01:56
Now let's look at a basic fact
of our digital lives, online ads.
02:01
Right? We kind of dismiss them.
02:05
They seem crude, ineffective.
02:08
We've all had the experience
of being followed on the web
02:10
by an ad based on something
we searched or read.
02:14
You know, you look up a pair of boots
02:17
and for a week, those boots are following
you around everywhere you go.
02:18
Even after you succumb and buy them,
they're still following you around.
02:22
We're kind of inured to that kind
of basic, cheap manipulation.
02:26
We roll our eyes and we think,
"You know what? These things don't work."
02:29
Except, online,
02:33
the digital technologies are not just ads.
02:35
Now, to understand that,
let's think of a physical world example.
02:40
You know how, at the checkout counters
at supermarkets, near the cashier,
02:43
there's candy and gum
at the eye level of kids?
02:48
That's designed to make them
whine at their parents
02:52
just as the parents
are about to sort of check out.
02:56
Now, that's a persuasion architecture.
03:00
It's not nice, but it kind of works.
03:03
That's why you see it
in every supermarket.
03:06
Now, in the physical world,
03:08
such persuasion architectures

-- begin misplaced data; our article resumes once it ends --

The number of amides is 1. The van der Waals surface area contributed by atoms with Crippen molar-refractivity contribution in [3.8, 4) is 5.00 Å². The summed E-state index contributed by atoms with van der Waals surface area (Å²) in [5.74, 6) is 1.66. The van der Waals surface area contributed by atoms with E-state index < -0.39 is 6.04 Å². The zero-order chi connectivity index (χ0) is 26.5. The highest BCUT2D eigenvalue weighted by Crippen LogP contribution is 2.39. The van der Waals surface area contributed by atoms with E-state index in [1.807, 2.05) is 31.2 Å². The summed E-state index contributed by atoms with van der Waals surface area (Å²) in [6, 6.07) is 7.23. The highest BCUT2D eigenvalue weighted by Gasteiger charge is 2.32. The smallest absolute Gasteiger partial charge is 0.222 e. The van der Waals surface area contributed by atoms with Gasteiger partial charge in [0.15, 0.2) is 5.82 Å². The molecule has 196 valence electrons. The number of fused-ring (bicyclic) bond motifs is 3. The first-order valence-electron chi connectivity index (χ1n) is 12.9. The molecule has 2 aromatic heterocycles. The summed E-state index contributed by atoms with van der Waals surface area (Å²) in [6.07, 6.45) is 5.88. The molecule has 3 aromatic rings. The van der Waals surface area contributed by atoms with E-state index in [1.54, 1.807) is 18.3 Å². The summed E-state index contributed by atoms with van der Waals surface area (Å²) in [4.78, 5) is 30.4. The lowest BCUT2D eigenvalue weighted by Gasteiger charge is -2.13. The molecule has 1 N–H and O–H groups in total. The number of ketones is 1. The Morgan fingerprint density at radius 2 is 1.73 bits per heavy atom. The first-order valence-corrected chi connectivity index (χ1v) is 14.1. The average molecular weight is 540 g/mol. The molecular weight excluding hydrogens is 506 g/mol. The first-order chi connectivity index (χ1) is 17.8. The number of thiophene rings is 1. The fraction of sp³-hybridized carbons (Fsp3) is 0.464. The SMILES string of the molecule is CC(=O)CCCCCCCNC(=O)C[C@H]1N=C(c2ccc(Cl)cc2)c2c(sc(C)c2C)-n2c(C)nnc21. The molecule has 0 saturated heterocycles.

are kind of limited,
03:10
because you can only put
so many things by the cashier. Right?
03:12
And the candy and gum,
it's the same for everyone,
03:17
even though it mostly works
03:22
only for people who have
whiny little humans beside them.
03:23
In the physical world,
we live with those limitations.
03:29
In the digital world, though,
03:34
persuasion architectures
can be built at the scale of billions
03:36
and they can target, infer, understand
03:41
and be deployed at individuals
03:45
one by one
03:48
by figuring out your weaknesses,
03:49
and they can be sent
to everyone's phone private screen,
03:52
so it's not visible to us.
03:57
And that's different.
03:59
And that's just one of the basic things
that artificial intelligence can do.
04:01
Now, let's take an example.
04:04
Let's say you want to sell
plane tickets to Vegas. Right?
04:06
So in the old world, you could think
of some demographics to target
04:08
based on experience
and what you can guess.
04:12
You might try to advertise to, oh,
04:15
men between the ages of 25 and 35,
04:18
or people who have
a high limit on their credit card,
04:20
or retired couples. Right?
04:24
That's what you would do in the past.